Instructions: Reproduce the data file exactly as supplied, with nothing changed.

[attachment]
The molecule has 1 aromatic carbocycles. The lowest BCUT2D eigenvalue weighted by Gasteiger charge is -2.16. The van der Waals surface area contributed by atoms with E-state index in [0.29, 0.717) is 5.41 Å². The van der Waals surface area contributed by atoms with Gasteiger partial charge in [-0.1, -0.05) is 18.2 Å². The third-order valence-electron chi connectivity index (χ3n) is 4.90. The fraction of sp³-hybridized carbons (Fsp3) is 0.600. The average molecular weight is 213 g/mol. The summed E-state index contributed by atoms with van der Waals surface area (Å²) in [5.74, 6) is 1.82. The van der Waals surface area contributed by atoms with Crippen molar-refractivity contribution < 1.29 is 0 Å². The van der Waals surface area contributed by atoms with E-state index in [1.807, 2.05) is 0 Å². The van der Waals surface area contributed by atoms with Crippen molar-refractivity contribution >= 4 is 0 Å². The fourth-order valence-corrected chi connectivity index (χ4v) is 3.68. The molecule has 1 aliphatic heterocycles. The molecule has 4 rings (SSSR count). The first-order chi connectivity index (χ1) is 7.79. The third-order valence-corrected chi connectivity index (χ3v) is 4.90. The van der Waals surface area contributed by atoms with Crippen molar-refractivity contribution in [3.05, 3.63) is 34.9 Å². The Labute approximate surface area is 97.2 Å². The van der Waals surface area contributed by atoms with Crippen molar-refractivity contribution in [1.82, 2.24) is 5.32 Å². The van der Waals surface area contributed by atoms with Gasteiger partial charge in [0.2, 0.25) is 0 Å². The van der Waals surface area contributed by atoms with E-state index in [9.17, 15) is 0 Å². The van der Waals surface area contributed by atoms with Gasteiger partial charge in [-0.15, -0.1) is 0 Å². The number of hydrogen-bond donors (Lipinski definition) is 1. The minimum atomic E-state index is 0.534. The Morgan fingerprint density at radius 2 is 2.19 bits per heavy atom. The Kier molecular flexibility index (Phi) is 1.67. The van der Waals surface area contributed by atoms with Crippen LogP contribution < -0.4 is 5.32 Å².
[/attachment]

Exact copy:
The molecule has 1 aromatic carbocycles. The lowest BCUT2D eigenvalue weighted by Gasteiger charge is -2.16. The van der Waals surface area contributed by atoms with E-state index in [0.29, 0.717) is 5.41 Å². The van der Waals surface area contributed by atoms with Gasteiger partial charge in [-0.1, -0.05) is 18.2 Å². The third-order valence-electron chi connectivity index (χ3n) is 4.90. The fraction of sp³-hybridized carbons (Fsp3) is 0.600. The average molecular weight is 213 g/mol. The summed E-state index contributed by atoms with van der Waals surface area (Å²) in [5.74, 6) is 1.82. The van der Waals surface area contributed by atoms with Crippen molar-refractivity contribution < 1.29 is 0 Å². The van der Waals surface area contributed by atoms with E-state index in [1.807, 2.05) is 0 Å². The van der Waals surface area contributed by atoms with Crippen molar-refractivity contribution >= 4 is 0 Å². The fourth-order valence-corrected chi connectivity index (χ4v) is 3.68. The molecule has 1 aliphatic heterocycles. The molecule has 4 rings (SSSR count). The first-order chi connectivity index (χ1) is 7.79. The third-order valence-corrected chi connectivity index (χ3v) is 4.90. The van der Waals surface area contributed by atoms with Crippen molar-refractivity contribution in [3.05, 3.63) is 34.9 Å². The Labute approximate surface area is 97.2 Å². The van der Waals surface area contributed by atoms with Crippen molar-refractivity contribution in [1.82, 2.24) is 5.32 Å². The van der Waals surface area contributed by atoms with Gasteiger partial charge in [0.2, 0.25) is 0 Å². The van der Waals surface area contributed by atoms with E-state index in [9.17, 15) is 0 Å². The van der Waals surface area contributed by atoms with Gasteiger partial charge in [-0.15, -0.1) is 0 Å². The number of hydrogen-bond donors (Lipinski definition) is 1. The minimum atomic E-state index is 0.534. The Morgan fingerprint density at radius 2 is 2.19 bits per heavy atom. The Kier molecular flexibility index (Phi) is 1.67. The van der Waals surface area contributed by atoms with Crippen LogP contribution < -0.4 is 5.32 Å².